Do expectations fuel feelings toward the local hockey team? Does the ascension of the Capitals to “Cup Contender” status over the past couple of seasons confer a sense of inevitability of hoisting the Cup that left some, if not many fans unhappy with the club when they didn’t this past year?
Were we happier when the Caps sucked?
We pondered these weighty matters (there being no hockey in these parts to speak of this week, now that the kids have gone home) while reading a blog in the New York Times entitled, aptly enough, “Happy Days.”
In it, Eric Weiner today looks at “lowered expectations” and why those rascally Danes are so damned happy (according to, and we kid you not, a “Eurobarometer Survey”). Weiner posits that the Danes might be happy because of a sense of lowered expectations and then leaps to a couple of studies of happiness, one of which was authored by University of Chicago sociologist, Yang Yang.
In “Social Inequalities in Happiness in the United States, 1972 to 2004: An Age-Period-Cohort Analysis (American Sociological Review; April 2008),” Professor Yang concludes that “with age comes happiness. That is, overall levels of happiness increase with age, net of other factors. This supports the ‘age as maturity’ hypothesis suggested by the role theory of aging. The age effects are strong and independent of the time period and cohort effects…”
We get happier as we age, even as other factors are considered.
What does this have to do with hockey, you ask? Well, glad you did. It seems that message boards and blogs – provinces of Capitals Nation that seem to have an edge in the best of times, and can be positively abusive in the worst of them – fairly teem with negative sentiment toward this player (Jeff Schultz) or that prospect (Anton Gustafsson), with invective hurled at management (why did McPhee sign –insert player name here-) or ownership.
And then we realize, it’s probably because those who post entries on message boards or who author blogs are younger than most sports fans. They haven’t hit their “happy age” yet.
They don’t remember the Caps going 8-134-5 in their first season (ok, it was 8-67-5… it just seemed worse, but we were young then). They don't remember the four-overtime games that the Caps lost in the playoffs (one to their nemesis of old, the Islanders, and one to their nemesis of the present, the Penguins). They don’t remember the more than five thousand – or was it five hundred – man games lost to injury in the 1998-1999 season that included no post-season. They have quickly forgotten (attention span apparently a product of age as well) the valley of suck that was the 2003-2004 to 2006-2007 era.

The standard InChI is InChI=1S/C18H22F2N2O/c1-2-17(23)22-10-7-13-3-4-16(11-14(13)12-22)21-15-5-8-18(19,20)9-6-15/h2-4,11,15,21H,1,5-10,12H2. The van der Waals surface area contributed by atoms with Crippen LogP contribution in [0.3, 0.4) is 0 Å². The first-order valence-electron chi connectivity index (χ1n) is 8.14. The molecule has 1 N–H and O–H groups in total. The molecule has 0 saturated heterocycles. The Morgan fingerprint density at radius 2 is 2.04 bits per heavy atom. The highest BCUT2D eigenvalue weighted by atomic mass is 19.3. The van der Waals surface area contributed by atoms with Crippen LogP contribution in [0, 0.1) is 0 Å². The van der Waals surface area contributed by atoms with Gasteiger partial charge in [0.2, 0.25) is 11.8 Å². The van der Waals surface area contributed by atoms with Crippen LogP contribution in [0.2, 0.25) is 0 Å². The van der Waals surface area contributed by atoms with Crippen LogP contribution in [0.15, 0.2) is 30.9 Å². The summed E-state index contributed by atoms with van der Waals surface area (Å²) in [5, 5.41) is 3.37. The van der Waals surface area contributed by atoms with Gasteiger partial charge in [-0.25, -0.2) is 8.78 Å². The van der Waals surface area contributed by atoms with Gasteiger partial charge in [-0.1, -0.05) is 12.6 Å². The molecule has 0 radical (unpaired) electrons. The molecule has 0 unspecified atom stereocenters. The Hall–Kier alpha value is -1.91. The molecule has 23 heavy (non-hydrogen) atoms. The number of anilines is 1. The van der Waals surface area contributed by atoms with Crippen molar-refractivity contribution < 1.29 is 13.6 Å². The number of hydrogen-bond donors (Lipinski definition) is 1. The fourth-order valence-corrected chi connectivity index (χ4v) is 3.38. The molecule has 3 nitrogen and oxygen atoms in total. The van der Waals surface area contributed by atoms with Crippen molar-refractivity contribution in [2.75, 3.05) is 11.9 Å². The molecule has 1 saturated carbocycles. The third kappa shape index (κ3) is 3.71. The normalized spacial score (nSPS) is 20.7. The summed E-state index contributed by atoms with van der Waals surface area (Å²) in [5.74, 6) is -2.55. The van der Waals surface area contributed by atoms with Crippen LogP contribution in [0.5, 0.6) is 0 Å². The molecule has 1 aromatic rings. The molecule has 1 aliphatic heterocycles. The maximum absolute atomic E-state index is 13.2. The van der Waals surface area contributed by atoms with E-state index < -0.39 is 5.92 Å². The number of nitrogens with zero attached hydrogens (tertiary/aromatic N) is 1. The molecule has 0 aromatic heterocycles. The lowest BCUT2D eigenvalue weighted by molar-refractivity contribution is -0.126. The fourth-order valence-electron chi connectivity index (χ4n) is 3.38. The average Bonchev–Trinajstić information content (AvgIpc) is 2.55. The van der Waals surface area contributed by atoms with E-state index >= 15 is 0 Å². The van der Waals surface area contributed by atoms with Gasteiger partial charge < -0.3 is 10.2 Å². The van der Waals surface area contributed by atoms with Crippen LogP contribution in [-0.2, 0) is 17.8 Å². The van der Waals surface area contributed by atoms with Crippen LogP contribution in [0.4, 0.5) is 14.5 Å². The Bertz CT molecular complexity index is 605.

On the other hand, fans of a certain age and experience, like… well, yours truly… have seen it all, have seen their hopes and dreams shattered into a thousand shards like an Alex Ovechkin stick as he’s firing at an open net. We’ve seen our expectations driven back into our skulls like a railroad spike. We’ve been tortured by the scene – replayed endlessly – of Sidney Crosby kissing the Stanley Cup while Mike Green takes abuse on message boards and in blogs for his “less than expectations” playoff performance. With age has come acceptance, tolerance of the foibles of young men on thin blades of steel who, but for a bounce here or a deflection there, can hoist the Cup in victory or hoist a beer in anguish of defeat.
Caps Nation – or a substantial chunk of it – is the very embodiment of Weiner’s observation that “we’d rather stew in our misery than trim our expectations. Lowering our sights smacks us as a cop out, un-American. Better a nation of morose overachievers, we reason, than a land of happy slackers.”
Maybe we should be more like those Danes, who (as Weiner reports it) see happiness in low expectations met easily. Instead of ratcheting up our expectations from year to year (playoffs last year, a playoff round win this year, a Stanley Cup next year), we should enjoy what we achieve without thought of what we “expect” down the road. We can lower our expectations and be happy when they are met. In fact, I’ll do that right now…
The Caps will finish 2009-2010 with a better record than 8-67-5.
Ahh… I’m happy already.